Guardian University Guide 2024
The Times and Sunday Times Good University Guide 2024
Psychology is the scientific study of mind, brain and behaviour. Here at York, we teach psychology as a rigorous experimental biological science. We are committed to the application of this knowledge to the benefit of all sectors of society. Many organisations are interested in explaining, understanding, predicting or changing human behaviour.
Psychologists use observation and experimental evidence to understand the relationship between our sensations and actions but also the intervening processes that underlie our behaviour. Social psychology studies interactions, group behaviour and culture. Cognitive neuroscience examines the mechanisms of the individual brain, right down to its cells and the connections between them.
We are a research-intensive department which means you will be taught by researchers of international repute who are doing world-leading research as well as delivering lectures and supervising undergraduate projects.
Some of our students go on to work in fields such as health (clinical psychology), education (educational psychology) and criminal justice (forensic psychology) but most use the unique combination of scientific and statistical skills, critical thinking and analysis of human behaviour in other sectors such as marketing, human resources, management and the civil service. A high proportion of our graduates go on to further study.
This course is accredited by the British Psychological Society, assuring the quality and relevance of our teaching.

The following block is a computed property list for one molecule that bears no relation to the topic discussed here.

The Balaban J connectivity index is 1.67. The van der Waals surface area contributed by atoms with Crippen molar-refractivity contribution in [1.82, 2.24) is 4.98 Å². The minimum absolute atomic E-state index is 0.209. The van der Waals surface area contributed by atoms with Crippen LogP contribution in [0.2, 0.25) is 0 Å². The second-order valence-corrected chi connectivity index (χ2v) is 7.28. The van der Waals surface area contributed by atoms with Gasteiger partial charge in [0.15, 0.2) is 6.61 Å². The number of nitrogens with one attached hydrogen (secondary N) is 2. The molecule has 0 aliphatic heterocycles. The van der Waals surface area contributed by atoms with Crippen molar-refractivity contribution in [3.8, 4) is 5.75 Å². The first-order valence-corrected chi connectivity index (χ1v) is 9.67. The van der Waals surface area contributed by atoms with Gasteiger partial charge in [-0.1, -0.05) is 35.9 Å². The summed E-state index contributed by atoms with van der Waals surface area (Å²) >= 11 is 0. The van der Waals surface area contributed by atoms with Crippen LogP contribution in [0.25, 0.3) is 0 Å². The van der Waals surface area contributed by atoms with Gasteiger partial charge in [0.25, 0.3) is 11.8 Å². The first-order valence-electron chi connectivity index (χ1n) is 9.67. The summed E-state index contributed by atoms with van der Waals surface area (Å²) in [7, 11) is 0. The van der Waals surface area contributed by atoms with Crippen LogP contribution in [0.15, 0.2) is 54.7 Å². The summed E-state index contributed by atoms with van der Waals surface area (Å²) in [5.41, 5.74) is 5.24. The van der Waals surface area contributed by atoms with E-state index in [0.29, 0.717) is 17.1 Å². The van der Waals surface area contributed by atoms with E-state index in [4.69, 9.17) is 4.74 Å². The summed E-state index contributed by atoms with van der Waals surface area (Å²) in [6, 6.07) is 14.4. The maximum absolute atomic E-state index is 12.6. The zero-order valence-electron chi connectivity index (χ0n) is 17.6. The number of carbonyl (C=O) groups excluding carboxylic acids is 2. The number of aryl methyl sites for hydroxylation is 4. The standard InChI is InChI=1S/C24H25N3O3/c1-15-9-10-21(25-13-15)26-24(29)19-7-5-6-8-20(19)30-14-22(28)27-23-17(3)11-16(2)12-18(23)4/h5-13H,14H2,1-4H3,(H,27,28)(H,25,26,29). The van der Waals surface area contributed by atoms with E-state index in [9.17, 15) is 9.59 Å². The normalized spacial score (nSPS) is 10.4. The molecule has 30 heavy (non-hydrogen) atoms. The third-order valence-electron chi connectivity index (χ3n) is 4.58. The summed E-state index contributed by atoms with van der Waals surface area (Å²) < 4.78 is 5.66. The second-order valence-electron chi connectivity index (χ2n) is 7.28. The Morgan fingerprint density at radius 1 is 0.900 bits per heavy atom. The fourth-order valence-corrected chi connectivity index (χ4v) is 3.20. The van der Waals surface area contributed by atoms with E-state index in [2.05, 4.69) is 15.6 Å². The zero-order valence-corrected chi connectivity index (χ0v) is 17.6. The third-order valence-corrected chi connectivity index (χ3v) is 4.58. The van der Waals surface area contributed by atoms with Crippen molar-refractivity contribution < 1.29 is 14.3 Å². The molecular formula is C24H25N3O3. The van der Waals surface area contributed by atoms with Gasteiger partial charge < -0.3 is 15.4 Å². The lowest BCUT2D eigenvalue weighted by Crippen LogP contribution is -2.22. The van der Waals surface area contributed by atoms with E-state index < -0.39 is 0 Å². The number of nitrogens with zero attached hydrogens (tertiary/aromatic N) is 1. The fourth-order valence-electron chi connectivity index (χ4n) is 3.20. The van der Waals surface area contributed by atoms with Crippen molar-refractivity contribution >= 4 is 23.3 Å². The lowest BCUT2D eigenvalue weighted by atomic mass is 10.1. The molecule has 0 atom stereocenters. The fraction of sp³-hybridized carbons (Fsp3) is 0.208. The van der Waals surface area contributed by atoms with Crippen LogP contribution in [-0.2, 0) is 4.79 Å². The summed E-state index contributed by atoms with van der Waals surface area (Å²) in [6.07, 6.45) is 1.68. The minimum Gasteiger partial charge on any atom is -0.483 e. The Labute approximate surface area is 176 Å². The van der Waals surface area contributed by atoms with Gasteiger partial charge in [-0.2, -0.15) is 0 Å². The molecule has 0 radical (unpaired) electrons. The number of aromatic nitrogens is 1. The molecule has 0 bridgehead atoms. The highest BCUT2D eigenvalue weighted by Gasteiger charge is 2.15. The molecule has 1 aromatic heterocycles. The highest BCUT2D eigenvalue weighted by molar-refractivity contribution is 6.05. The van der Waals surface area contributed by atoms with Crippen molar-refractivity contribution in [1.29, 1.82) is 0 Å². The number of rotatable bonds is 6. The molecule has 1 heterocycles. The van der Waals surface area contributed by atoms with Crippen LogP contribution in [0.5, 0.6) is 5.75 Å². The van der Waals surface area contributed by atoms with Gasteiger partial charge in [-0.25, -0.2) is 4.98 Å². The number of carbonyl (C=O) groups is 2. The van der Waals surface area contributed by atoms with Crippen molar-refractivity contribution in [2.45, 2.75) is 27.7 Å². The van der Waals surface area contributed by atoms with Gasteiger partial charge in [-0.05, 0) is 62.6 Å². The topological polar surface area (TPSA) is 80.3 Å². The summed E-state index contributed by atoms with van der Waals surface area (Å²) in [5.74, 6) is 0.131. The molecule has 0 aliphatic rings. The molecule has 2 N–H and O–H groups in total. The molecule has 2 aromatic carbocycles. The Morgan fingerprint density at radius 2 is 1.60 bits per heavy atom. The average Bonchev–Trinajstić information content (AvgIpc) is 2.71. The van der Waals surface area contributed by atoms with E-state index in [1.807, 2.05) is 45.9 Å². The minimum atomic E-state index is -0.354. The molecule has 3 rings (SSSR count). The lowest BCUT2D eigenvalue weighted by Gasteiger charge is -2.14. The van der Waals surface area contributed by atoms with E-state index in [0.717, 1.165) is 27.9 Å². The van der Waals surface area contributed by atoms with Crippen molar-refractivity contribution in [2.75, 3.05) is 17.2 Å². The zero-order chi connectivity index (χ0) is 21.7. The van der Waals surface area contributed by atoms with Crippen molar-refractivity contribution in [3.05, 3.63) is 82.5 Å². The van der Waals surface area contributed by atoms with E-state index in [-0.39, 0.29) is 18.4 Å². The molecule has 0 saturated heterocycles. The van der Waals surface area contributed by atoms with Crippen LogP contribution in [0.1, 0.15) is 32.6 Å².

We're among the top departments in the QS UK University Rankings by Subject 2023
You'll study in a purpose-built psychology building which makes for an integrated department and rich student experience
Our BSc in Psychology teaches you:
In your first two years you'll build upon your learning of the main areas of psychology.
In your third year, you'll choose a selection of advanced modules from an extensive list in order to specialise and steer your degree in the direction that's of most interest to you. You'll undertake an original research project and have the option to complete a substantial literature survey - each under the supervision of a faculty member of your choice.
Our courses are designed to be flexible, so you can transfer between BSc and MSci at any time up until the middle of Year 2.
There are opportunities for you to spend time abroad during your course:
There are opportunities to spend time in industry as part of this course.
In the first two years you will study the main areas of psychology.
In addition to the above you will also need to complete our online Academic Integrity module.
This module covers some of the essential skills and knowledge which will help you to study independently and produce work of a high academic standard which is vital for success at York.
This module will:
In Year 2 you will build on the knowledge you have already gained in Year 1.
You will also study one option module: